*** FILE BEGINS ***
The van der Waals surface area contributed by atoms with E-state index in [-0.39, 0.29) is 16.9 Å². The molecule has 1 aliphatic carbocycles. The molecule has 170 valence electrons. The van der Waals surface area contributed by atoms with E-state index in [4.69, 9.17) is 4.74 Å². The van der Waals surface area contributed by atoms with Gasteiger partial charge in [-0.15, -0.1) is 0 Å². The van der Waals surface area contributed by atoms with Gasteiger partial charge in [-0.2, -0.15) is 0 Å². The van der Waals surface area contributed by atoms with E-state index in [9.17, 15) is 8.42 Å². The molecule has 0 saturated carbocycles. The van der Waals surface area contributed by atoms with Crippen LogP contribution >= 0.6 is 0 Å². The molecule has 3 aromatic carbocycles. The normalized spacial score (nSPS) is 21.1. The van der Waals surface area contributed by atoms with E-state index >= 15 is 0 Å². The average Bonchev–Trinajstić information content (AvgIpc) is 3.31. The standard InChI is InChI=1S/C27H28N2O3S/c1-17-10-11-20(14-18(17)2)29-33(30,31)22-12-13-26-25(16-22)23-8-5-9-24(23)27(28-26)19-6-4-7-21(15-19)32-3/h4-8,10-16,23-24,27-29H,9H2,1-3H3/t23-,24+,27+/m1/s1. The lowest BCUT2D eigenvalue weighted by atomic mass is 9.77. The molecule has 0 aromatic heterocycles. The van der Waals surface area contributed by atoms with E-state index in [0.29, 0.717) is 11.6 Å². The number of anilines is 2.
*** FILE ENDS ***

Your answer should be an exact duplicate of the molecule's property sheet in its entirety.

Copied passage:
The van der Waals surface area contributed by atoms with E-state index in [-0.39, 0.29) is 16.9 Å². The molecule has 1 aliphatic carbocycles. The molecule has 170 valence electrons. The van der Waals surface area contributed by atoms with E-state index in [4.69, 9.17) is 4.74 Å². The van der Waals surface area contributed by atoms with Gasteiger partial charge in [-0.15, -0.1) is 0 Å². The van der Waals surface area contributed by atoms with Gasteiger partial charge in [-0.2, -0.15) is 0 Å². The van der Waals surface area contributed by atoms with E-state index in [9.17, 15) is 8.42 Å². The molecule has 0 saturated carbocycles. The van der Waals surface area contributed by atoms with Crippen LogP contribution >= 0.6 is 0 Å². The molecule has 3 aromatic carbocycles. The normalized spacial score (nSPS) is 21.1. The van der Waals surface area contributed by atoms with E-state index >= 15 is 0 Å². The average Bonchev–Trinajstić information content (AvgIpc) is 3.31. The standard InChI is InChI=1S/C27H28N2O3S/c1-17-10-11-20(14-18(17)2)29-33(30,31)22-12-13-26-25(16-22)23-8-5-9-24(23)27(28-26)19-6-4-7-21(15-19)32-3/h4-8,10-16,23-24,27-29H,9H2,1-3H3/t23-,24+,27+/m1/s1. The lowest BCUT2D eigenvalue weighted by atomic mass is 9.77. The molecule has 0 aromatic heterocycles. The van der Waals surface area contributed by atoms with E-state index in [0.29, 0.717) is 11.6 Å². The number of anilines is 2.